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Today in History: Sept. 22

Here's a look at things that have happened on this date.

Today is Saturday, Sept. 22, the 265th day of 2018.

Today’s Highlight in History:

On Sept. 22, 1949, the Soviet Union exploded its first atomic bomb.

On this date:

In 1776, during the Revolutionary War, Capt. Nathan Hale, 21, was hanged as a spy by the British in New York.

In 1792, the French First Republic was proclaimed.

In 1862, President Abraham Lincoln issued the preliminary Emancipation Proclamation, declaring all slaves in rebel states should be free as of January 1, 1863.

In 1911, pitcher Cy Young, 44, gained his 511th and final career victory as he hurled a 1-0 shutout for the Boston Rustlers against the Pittsburgh Pirates at Forbes Field.

In 1927, Gene Tunney successfully defended his heavyweight boxing title against Jack Dempsey in the famous “long-count” fight in Chicago.

In 1950, Omar N. Bradley was promoted to the rank of five-star general, joining an elite group that included Dwight D. Eisenhower, Douglas MacArthur, George C. Marshall and Henry H. “Hap” Arnold.

In 1959, Soviet leader Nikita Khrushchev arrived in Iowa for a two-day stopover, during which he visited a corn farm, held talks with former Illinois Gov. Adlai Stevenson, and ate his first hot dog.

In 1961, the Interstate Commerce Commission issued rules prohibiting racial discrimination on interstate buses.

In 1975, Sara Jane Moore attempted to shoot President Gerald R. Ford outside a San Francisco hotel, but missed. (Moore served 32 years in prison before being paroled on December 31, 2007.)

In 1980, the Persian Gulf conflict between Iran and Iraq erupted into full-scale war.

In 1985, rock and country music artists participated in “FarmAid,” a concert staged in Champaign, Illinois, to help the nation’s farmers.

In 1993, 47 people were killed when an Amtrak passenger train fell off a bridge and crashed into Big Bayou Canot near Mobile, Alabama. (A tugboat pilot lost in fog pushed a barge into the railroad bridge, knocking the tracks 38 inches out of line just minutes before the train arrived.)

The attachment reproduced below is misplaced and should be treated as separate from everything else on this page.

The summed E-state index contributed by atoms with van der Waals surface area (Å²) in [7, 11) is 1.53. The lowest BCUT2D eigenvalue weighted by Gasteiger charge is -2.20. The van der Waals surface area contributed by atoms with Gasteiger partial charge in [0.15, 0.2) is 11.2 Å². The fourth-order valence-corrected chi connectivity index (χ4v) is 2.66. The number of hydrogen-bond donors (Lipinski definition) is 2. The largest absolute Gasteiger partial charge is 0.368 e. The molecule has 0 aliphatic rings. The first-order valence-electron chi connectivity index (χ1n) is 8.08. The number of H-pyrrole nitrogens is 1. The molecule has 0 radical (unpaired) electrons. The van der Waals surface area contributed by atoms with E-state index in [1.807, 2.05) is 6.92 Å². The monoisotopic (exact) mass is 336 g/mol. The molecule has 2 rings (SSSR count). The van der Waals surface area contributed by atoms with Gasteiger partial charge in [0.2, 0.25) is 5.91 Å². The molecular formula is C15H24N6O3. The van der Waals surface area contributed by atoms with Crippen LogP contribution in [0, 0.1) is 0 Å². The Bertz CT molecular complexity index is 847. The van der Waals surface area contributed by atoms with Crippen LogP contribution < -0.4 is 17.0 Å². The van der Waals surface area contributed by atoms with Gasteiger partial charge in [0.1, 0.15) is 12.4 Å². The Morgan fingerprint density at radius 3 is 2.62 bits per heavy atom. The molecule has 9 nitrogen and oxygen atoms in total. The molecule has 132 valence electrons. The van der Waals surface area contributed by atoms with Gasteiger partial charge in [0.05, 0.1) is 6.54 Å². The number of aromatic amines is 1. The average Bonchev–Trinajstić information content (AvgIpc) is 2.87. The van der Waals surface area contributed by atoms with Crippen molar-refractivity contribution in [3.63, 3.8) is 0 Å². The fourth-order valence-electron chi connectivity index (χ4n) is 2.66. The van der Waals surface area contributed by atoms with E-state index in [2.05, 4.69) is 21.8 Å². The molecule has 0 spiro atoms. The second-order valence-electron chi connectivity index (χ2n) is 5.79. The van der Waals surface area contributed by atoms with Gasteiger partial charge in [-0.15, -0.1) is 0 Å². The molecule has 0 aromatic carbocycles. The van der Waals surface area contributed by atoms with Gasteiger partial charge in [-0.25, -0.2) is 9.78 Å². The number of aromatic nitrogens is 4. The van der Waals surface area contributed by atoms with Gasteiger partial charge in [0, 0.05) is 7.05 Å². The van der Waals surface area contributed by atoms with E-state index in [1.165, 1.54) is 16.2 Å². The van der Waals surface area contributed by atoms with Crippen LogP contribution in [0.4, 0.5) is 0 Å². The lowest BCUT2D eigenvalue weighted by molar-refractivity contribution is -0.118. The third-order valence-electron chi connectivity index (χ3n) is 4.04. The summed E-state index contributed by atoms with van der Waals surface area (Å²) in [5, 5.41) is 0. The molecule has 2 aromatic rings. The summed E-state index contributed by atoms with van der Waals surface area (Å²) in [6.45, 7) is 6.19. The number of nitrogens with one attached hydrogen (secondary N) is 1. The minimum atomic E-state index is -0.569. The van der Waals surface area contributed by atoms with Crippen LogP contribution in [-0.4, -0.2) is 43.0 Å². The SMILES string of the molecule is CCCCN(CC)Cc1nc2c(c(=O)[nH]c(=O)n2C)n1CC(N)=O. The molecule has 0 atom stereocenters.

Ten years ago: Jury selection began in Washington for the federal corruption trial of Republican Sen. Ted Stevens of Alaska. (Jurors later found that Stevens had lied on Senate financial disclosure forms to conceal hundreds of thousands of dollars in gifts and home renovations from a wealthy oil contractor, but the Justice Department later moved to dismiss the indictment because prosecutors had mishandled the case; Stevens lost his re-election bid.) Marjorie Knoller, whose dogs viciously attacked and killed her neighbor, Dianne Whipple, in their San Francisco apartment building in 2001, was sentenced to 15 years to life in prison after her second-degree murder conviction was reinstated.

Five years ago: President Barack Obama spoke at a memorial service for the 12 men and women killed in the Washington Navy Yard shooting, calling on Americans to raise their voices against gun violence. A pair of Sunni militant suicide bombers blew themselves up inside a church in Peshawar, Pakistan, killing 85 Christian worshippers. German Chancellor Angela Merkel led her conservatives to a stunning election victory. “Breaking Bad” won best drama series while “Modern Family” was recognized as best comedy series at the 65th annual Primetime Emmy Awards.

One year ago: As the scale of the damage from Hurricane Maria started to become clearer, Puerto Rican officials said they could not contact more than half of the communities in the U.S. territory, where all power had been knocked out to the island’s 3.4 million people. President Donald Trump said NFL owners should fire players who kneel during the national anthem. The federal government told election officials in 21 states that hackers had targeted their systems before the 2016 presidential election. Sen. John McCain declared his opposition to the GOP’s last-ditch effort to repeal and replace “Obamacare,” the second time in three months McCain had emerged as the destroyer of his party’s signature promise to voters.

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© 2018 The Associated Press. All Rights Reserved.